South & Central Florida Pesticide Treatments
Your Solution for a Green & Pest-Free Lawn
Plants, insects, bacteria, fungi, and weeds are all living organisms that are a part of nature and the environment we live in. Some of these organisms serve a clear, beneficial purpose, while others serve no clear purpose or may even adversely affect the environment. Organisms that threaten the environment with overgrowth or by spreading disease can be classified as pests, and pesticides are substances that can repel, mitigate, destroy or prevent the spread of these undesirable organisms. Price Termite & Pest Control serves Brevard, Indian River, Saint Lucie, Martin, Palm Beach, and Broward Counties.
Call our pesticide service experts in South & Central Florida today to schedule your free inspection and estimate.
What Are Pesticides?
A pesticide is a naturally derived or synthetically developed substance that can be used to suppress, destroy or alter the life cycle of a pest. Pesticides tend to be organisms themselves, such as the bacterium bacillus thuringiensis, which is used to control the lifecycle of different types of insects and genetically modified crops.
Pesticides come in a variety of forms, including baits, bactericides, fungicides, herbicides, insecticides, lures, rodenticides, and repellents. They can have commercial or domestic applications, and they are used in both urban and rural environments.
What Are Some of The Different Types of Pesticides?
- Herbicides – Herbicides work by killing or slowing the growth of unwanted plants and weeds. Some herbicides kill every plant they touch, while others are developed to kill specific types of plants. Glyphosate is a widely used herbicide that inhibits the growth of unwanted vegetation in home gardens, bushland, and agricultural settings.
- Insecticides – These control the life cycle of insects by targeting their natural feeding attack or infestation habits. Insecticides kill insects mainly by touch or ingestion. These are useful for controlling all types of insects, including thrips, aphids, moths, fruit flies, and locusts.
- Rodenticides – This type of pesticide is used to kill rodents, such as mice, rats, and gophers. They are often formulated as food-based baits as opposed to lethal poisons due to the proximity of the rodent population to domestic animals and protected wildlife.
- Repellents – These chemicals are formulated to repel unwanted pests rather than kill them. Personal insect repellents that repel biting insects, such as mosquito sprays, fall into this category.
Natural substances found in nature, such as garlic, tea tree oil, eucalyptus oil, and extracts of pyrethrum, can be used to control pests. However, when used as a pesticide, these natural substances are subject to the same regulatory requirements as synthetically developed pesticides.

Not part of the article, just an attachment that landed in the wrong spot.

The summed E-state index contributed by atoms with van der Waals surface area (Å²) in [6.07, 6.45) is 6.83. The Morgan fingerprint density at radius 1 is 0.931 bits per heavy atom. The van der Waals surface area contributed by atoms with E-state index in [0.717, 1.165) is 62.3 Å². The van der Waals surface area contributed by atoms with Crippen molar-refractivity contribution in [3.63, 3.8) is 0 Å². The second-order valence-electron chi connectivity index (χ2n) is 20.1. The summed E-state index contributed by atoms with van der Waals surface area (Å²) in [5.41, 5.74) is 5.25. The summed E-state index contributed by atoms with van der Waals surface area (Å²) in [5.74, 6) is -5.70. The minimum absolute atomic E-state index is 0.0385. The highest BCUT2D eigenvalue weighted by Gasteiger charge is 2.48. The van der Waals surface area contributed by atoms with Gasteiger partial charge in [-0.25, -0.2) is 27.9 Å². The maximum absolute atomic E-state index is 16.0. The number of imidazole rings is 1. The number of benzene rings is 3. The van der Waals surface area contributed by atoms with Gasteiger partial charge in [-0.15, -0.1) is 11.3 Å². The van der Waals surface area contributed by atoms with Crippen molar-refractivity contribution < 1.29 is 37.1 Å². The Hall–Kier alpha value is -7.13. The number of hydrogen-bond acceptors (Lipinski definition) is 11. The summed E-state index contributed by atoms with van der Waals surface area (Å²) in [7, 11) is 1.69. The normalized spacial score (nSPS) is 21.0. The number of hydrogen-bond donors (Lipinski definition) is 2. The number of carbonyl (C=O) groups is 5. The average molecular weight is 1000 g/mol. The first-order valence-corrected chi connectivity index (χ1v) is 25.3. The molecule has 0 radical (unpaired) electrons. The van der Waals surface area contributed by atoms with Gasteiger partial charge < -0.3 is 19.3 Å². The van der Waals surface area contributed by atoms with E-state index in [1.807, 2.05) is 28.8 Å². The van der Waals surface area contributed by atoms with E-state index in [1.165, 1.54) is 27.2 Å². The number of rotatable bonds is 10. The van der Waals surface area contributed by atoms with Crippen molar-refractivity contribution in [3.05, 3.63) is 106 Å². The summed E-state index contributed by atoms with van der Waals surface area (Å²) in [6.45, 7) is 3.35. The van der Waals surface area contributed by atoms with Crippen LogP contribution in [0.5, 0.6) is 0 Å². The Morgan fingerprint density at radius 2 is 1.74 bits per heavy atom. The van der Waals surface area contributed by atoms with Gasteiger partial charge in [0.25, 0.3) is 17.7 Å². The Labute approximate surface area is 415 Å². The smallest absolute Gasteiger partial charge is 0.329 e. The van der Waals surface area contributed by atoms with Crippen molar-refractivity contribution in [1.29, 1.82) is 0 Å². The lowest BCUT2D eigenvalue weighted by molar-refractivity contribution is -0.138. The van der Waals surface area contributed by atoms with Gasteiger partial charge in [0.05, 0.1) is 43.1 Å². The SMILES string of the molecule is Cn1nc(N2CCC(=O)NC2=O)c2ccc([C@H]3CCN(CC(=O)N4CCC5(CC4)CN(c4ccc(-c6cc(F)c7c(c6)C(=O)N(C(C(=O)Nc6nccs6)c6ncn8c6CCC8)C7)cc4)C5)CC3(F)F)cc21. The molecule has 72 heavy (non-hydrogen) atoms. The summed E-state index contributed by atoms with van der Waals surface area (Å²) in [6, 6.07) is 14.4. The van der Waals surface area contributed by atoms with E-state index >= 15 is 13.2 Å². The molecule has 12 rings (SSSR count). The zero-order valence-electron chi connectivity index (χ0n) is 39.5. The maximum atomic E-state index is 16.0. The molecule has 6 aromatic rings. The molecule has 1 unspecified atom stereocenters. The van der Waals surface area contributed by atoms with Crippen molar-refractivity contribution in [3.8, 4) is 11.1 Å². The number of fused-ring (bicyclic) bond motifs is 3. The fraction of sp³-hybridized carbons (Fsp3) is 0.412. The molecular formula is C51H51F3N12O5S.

How Do Pesticides Work?
Pesticides control pests by targeting and inhibiting their behavior and development physically, chemically, or biologically. When applied as directed by the pesticide label, most of these substances are lethal to the target pest.
There are some pesticides that control pests in a non-lethal manner. These include:
- Repellents and attractants, such as personal insect sprays
- Defoliants that cause the leaves of unwanted vegetation to droop without killing the plant
- Pesticides that bolster the performance of other pesticides without toxic side effects, such as piperonyl butoxide found in pyrethrum-based insecticides
How Pesticides Reach the Target Pests
The manner in which a pesticide interacts with its target pest depends on the types of chemicals or active ingredients in the pesticide, the method of application, and the type of environment in which the pesticide is being used. Spraying, fumigating, and baiting are the most common methods of application for pesticides.
A variety of pesticides requires dermal or surface contact to be effective. These substances are known as contact pesticides, and they are typically absorbed by the cuticle of insects or the exposed plant tissue of the target plant. Tetramethrin, the active ingredient in many household fly sprays, and bipyridylium herbicides, such as paraquat, are two types of contact pesticides.
Some pesticides work systemically, meaning they can be injected or fed into a protected plant or animal and prevent other plants, insects, and organisms from feeding on them. Systemic pesticides spread beyond the injection or feeding site within the protected animal or plant, so when insects, fungi, and other organisms feed on the protected animal or plant, the pest will die after ingesting the systemic pesticide. For instance, some insecticides that are applied to plants are translocated throughout the plant to kill pests that suck or chew on the leaves. Nematicides that are applied to the foliage of plants are translocated to the roots to kill nematodes and caterpillars that feed on the plant’s roots below the ground’s surface.
Some active ingredients in pesticides don’t take effect until they’ve been ingested by the target pest. Blood anticoagulant in bait rodenticides only takes effect once it passes the digestive system into the bloodstream of the target rat or mouse.